Apparently people in their 20s are a bunch of entitled whiners. I also hear we’re afraid of hard work. I’m rather sick of hearing it. Of course we have a sense of entitlement—we had an understanding with the older generation. We followed through with our half of the deal. What happened?
The word “entitlement” has picked up a negative connotation it shouldn’t have. If you go to the bank and deposit $20, you are entitled to get your $20 from the bank. If you fulfill your half of a contract, you are entitled to the other party’s performance. Sure, its a problem when you feel you deserve something you don’t deserve—but there is nothing wrong with acknowledging a legitimate debt. So let’s ask why some people in their 20s might feel the older generation hasn’t kept its end of the bargain. Let’s talk a bit about generational justice.
Our parents told us a number of things. Stay in school. Study hard. Stay off drugs. Keep your grades up. Get into the best college there is. Be the best at everything you do. Learn. Research. Excel. For me, the all-nighters doing homework started in seventh grade. School followed by extra-curriculars would start a bit before 8:00 in the morning and, for some parts of the year, could run until 9:00 or 10:00 at night. Then I started studying. Through college, commitments might go until well after midnight. Do all of this now, we were told, and when you finally graduate there will be a job for you. It may not be easy. Nobody is handing anything to you on a silver platter and you might get some dirt under your fingernails. But we had an understanding. There is, we are told, a rational system, and if we are smart enough and work hard enough, things will turn out okay. Will you achieve all of your dreams? Realistically, maybe not—but you should at least be comfortable. So what happens after graduation?
Congratulations, graduate! Go out and take on the world. What? No job? Surely you applied? You interviewed? Maybe you’re being unrealistic. Have you considered temp agencies? Retail? They’re flooded as well? Have you called? Dropped in in person? Pounded the proverbial pavement? Have you tried working your network? Is that really a stack of a hundred rejection letters? You must be doing something wrong.
For those who just graduated, there was no job. That’s not technically true. There was a job—but somebody older has it and isn’t letting go. It turns out the whole system is rigged. Education and intelligence and everything we were told was important turn out to be worth nothing next to seniority and experience.
Maybe the system was relatively fair twenty or thirty years ago—but it certainly isn’t now. Maybe there was a time, relatively recently, when young job seekers could weigh different offers or meaningfully negotiate salaries. When things got tough, that was the first thing to go. As the economy contracts there is a larger and larger focus on protecting people who already have jobs—or those who have recently lost them. Extending unemployment benefits won’t help recent graduates. In today’s economy, seniority is more important than merit. And through all of this, the wealth gap keeps expanding.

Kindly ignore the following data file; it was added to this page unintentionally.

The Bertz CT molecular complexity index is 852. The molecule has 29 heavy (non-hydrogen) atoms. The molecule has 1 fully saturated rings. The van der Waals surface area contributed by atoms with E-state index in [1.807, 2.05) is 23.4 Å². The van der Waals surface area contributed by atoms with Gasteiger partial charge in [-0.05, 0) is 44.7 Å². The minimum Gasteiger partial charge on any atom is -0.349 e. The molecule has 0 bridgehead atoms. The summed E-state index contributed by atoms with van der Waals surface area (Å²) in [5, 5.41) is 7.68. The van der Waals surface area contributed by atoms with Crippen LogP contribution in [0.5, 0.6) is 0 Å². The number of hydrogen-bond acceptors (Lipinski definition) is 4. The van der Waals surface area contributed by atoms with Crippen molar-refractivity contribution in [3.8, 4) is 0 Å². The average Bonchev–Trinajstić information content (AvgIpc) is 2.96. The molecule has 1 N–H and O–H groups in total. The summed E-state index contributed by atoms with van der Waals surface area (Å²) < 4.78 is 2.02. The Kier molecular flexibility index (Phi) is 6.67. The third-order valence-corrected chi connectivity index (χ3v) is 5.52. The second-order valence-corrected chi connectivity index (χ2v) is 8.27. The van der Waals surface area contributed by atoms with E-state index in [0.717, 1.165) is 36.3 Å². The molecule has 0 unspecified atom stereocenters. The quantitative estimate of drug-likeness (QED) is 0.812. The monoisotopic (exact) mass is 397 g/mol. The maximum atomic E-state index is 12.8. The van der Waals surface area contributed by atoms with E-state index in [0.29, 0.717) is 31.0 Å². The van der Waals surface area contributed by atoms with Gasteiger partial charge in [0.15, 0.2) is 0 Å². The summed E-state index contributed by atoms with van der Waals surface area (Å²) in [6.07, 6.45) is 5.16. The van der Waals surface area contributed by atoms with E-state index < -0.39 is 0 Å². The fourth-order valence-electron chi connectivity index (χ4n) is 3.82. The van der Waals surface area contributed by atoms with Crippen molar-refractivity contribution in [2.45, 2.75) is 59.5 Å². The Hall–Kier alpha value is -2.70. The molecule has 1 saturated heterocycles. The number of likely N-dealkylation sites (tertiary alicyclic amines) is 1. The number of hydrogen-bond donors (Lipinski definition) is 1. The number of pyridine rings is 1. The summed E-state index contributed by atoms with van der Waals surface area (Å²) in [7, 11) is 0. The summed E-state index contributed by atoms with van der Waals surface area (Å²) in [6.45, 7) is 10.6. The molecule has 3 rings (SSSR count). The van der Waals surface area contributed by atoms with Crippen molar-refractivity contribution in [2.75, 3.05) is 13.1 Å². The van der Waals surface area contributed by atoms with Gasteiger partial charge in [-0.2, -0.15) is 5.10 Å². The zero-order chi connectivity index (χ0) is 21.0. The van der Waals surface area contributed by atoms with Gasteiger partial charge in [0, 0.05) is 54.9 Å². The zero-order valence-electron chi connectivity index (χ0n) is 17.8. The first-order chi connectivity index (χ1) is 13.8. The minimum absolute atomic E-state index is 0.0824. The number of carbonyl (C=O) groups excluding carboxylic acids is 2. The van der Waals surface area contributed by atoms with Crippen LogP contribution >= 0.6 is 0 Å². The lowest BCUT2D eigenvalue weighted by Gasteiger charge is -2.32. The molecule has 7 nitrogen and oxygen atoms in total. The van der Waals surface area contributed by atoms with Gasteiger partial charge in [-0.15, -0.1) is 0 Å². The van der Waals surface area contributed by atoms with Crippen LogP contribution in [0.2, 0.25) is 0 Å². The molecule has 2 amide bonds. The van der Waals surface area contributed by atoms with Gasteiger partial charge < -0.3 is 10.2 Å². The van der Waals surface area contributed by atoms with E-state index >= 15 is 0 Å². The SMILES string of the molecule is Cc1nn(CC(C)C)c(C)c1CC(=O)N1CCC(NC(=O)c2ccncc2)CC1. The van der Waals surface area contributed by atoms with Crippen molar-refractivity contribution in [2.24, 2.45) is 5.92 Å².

Sure, the economy is tough. Nobody meant for this to happen. People screwed up. Accidents happen. Normally, if you bungle something up and can’t fulfill your end of a bargain, you would and try to make it right. You broke it? Fix it. Or at least look embarrassed. That hasn’t happened. I turns out, we’re just whiners. We did everything that was asked of us … and when the older generations don’t deliver their half of the bargain, it’s somehow our fault.
Take health insurance. Decades of pressure to lower wages for new hires and cut benefits means that the employer-provided system means that even if you can find a job, it probably won’t offer health insurance. Paying for insurance out of pocket is prohibitively expensive if you’re healthy and coverage is entirely unavailable if you’re not. And if you have a minimum-wage job serving coffee, you’re still getting a chunk taken out of your paycheck to finance a program that won’t be solvent by the time you’re old enough to use it. But any effort to change this system is met with seniors screaming about communists taking away their medicare. And if 20-somethings back a legislative initiative that would help them obtain coverage, they’re slackers living in their parents basements. And let’s not even get into the individual mandate in the health-reform bill that will require the healthy and young to subsidize the healthcare of their older and generally wealthier parents.
Should twenty-somethings who have done everything asked of them their entire lives feel like somebody pulled one over on them? Probably—but bad things happen. And hopefully all those years of education taught us enough empathy not to be vindictive. Call us gullible—but don’t call us lazy or selfish. If some of us push for a few reforms that could help us succeed even when our parents have dropped the ball—back them, and be thankful that we’re not talking outright revolution.
But most of all, don’t blame the twenty-somethings for their dissatisfaction. When some asshole like Reuben Navarette writes, “We already knew they had a sense of entitlement from the narcissism they exhibit,” I can only think of one response:
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